LIMA — Cosmetic dentist Stephen Roush doesn’t just work on teeth. He gives back smiles.
Through an American Academy of Cosmetic Dentistry program, Roush donates his time and expertise to repair teeth of domestic violence survivors.
The nationwide program Give Back a Smile offers free dental procedures to women who have damaged teeth from an abusive relationship.
“We’ve seen women who’ve been hit in the mouth with a gun barrel, women who’ve been physically abused,” Roush said.
A member of AACD for about four years, Roush said he got involved in Give Back a Smile almost three years ago.
“I thought it was worthwhile,” he said. “I thought it was a way of giving back.”
Roush said the kind of procedures he performs varies and could include veneers, crowns or bridges. Occasionally specialists or lab technicians are used as well.
“We do any process that’s necessary in order to re-establish a beautiful smile,” Roush said.
The process typically takes six months, Roush said, and the patient undergoes an initial examination before dental procedures. He said the repaired smile gives domestic violence survivors more confidence in social or employment settings.
“Once these areas are corrected, it usually has an immediate result in how they perceive themselves,” Roush said. “It just changes, and you see a transformation many times.”
Roush has treated two women through Give Back a Smile, one from Fremont and the other from Fort Wayne, Ind. While it’s not a large number, he said volunteer doctors treat those assigned by AACD.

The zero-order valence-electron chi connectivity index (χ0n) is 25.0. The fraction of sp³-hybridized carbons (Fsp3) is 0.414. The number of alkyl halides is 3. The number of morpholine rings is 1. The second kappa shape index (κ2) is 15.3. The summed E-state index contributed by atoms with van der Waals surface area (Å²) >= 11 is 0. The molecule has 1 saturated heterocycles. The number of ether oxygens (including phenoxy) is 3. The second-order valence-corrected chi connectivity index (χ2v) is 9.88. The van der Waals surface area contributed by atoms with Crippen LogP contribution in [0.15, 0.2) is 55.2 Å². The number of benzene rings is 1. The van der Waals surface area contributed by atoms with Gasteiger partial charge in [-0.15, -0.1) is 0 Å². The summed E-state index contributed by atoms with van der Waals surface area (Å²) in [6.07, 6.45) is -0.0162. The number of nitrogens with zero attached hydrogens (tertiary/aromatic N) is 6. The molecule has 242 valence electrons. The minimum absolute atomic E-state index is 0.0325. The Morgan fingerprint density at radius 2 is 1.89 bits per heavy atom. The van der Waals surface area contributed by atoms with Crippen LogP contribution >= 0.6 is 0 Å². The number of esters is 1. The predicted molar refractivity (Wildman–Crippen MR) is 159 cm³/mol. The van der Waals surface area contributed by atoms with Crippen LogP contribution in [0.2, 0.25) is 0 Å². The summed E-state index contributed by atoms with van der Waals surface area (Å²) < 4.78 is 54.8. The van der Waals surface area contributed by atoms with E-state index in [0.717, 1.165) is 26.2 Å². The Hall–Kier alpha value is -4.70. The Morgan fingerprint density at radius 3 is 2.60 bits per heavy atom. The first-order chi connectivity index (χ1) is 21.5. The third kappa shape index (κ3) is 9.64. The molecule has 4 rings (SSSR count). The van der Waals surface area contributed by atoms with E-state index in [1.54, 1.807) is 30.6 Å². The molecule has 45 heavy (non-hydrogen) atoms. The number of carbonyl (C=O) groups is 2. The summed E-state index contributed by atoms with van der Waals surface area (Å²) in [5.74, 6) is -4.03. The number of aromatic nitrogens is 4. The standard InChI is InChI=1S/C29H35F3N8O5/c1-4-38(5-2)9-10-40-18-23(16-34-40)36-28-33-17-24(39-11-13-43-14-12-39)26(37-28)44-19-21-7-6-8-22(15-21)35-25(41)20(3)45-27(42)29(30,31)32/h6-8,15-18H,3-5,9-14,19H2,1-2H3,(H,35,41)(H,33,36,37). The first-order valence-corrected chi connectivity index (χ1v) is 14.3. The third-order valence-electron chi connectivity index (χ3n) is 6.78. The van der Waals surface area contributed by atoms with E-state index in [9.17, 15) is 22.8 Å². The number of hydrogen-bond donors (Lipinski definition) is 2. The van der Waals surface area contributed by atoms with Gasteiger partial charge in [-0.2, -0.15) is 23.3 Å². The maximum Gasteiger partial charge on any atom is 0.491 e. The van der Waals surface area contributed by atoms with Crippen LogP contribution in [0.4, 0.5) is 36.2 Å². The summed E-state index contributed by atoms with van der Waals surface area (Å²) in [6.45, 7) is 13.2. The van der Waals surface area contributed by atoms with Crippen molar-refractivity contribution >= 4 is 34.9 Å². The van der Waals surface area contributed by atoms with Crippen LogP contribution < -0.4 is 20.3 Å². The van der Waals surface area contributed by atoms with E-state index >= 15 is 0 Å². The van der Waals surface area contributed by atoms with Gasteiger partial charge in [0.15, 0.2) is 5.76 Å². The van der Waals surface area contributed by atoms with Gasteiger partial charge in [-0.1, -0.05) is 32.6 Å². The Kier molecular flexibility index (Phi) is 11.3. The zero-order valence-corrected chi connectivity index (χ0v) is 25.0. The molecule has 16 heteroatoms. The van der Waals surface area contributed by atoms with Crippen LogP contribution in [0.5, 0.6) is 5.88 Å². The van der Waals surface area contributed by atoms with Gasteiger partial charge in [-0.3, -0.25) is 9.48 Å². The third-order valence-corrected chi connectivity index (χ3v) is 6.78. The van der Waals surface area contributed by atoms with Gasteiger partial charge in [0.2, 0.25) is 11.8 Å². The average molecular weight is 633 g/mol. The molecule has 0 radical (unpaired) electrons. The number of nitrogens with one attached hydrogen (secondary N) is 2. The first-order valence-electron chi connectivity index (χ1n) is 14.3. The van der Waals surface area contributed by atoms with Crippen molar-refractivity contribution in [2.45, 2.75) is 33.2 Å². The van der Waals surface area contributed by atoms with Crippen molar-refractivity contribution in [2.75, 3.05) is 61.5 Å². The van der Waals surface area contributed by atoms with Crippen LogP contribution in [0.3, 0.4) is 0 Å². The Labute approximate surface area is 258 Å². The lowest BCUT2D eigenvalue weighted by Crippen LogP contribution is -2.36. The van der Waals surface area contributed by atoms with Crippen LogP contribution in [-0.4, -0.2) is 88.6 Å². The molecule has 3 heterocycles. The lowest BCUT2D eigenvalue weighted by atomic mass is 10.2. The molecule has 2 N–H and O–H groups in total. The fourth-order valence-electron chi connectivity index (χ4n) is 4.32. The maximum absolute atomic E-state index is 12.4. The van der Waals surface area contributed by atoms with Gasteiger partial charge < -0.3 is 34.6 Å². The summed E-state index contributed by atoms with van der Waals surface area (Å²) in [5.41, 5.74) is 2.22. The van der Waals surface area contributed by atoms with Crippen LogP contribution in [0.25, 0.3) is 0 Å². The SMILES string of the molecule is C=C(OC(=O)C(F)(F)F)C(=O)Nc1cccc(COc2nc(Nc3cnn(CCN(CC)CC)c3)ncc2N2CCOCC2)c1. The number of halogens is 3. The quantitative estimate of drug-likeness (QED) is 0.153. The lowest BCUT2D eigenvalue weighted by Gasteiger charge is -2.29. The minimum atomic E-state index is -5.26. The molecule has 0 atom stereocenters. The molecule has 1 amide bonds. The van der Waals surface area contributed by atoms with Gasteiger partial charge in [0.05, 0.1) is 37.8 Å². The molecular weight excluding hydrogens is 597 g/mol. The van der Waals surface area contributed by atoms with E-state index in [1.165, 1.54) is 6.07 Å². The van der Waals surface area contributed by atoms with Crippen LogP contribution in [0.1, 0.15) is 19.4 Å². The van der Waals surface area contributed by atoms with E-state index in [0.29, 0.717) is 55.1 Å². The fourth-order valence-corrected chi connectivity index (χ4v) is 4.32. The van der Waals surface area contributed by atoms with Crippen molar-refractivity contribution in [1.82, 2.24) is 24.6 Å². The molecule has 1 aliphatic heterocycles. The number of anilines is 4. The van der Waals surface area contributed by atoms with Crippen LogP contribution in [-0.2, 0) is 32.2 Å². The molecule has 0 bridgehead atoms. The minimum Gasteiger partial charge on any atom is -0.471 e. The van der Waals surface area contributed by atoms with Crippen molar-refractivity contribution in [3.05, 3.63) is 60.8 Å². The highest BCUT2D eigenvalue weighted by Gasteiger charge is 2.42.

Foundation Program Manager Lisa Fitch said the AACD foundation reviews patient applications and connects them with the closest volunteer dentist. The AACD also funds travel expenses and some specialist or lab fees.
To qualify for the program, Fitch said a woman has to be out of the abusive relationship for at least one year, which a social worker or counselor has to verify.
“We want to make sure that the survivor is at a point in their life where they can successfully complete dental treatment,” she said.
Dental injuries must also be to teeth that show when smiling. Fitch said severe neglect or decay doesn’t qualify.
Since Give Back a Smile was established in 1999, Fitch said program volunteers have donated more than $230,000 in dental services. Ohio has completed 31 procedures and has nine current patients in Give Back a Smile.
“The teeth can provide some additional closure,” Fitch said. “There’s a lot that goes into the healing process of surviving a domestic violence relationship.”
Give Back a Smile consists mainly of AACD members, but Fitch said nonmember dentists are welcome to participate as well. To apply as a patient, women can fill out an online application at givebackasmile.com or call 800-773-4227.
Lima dentist restoring smiles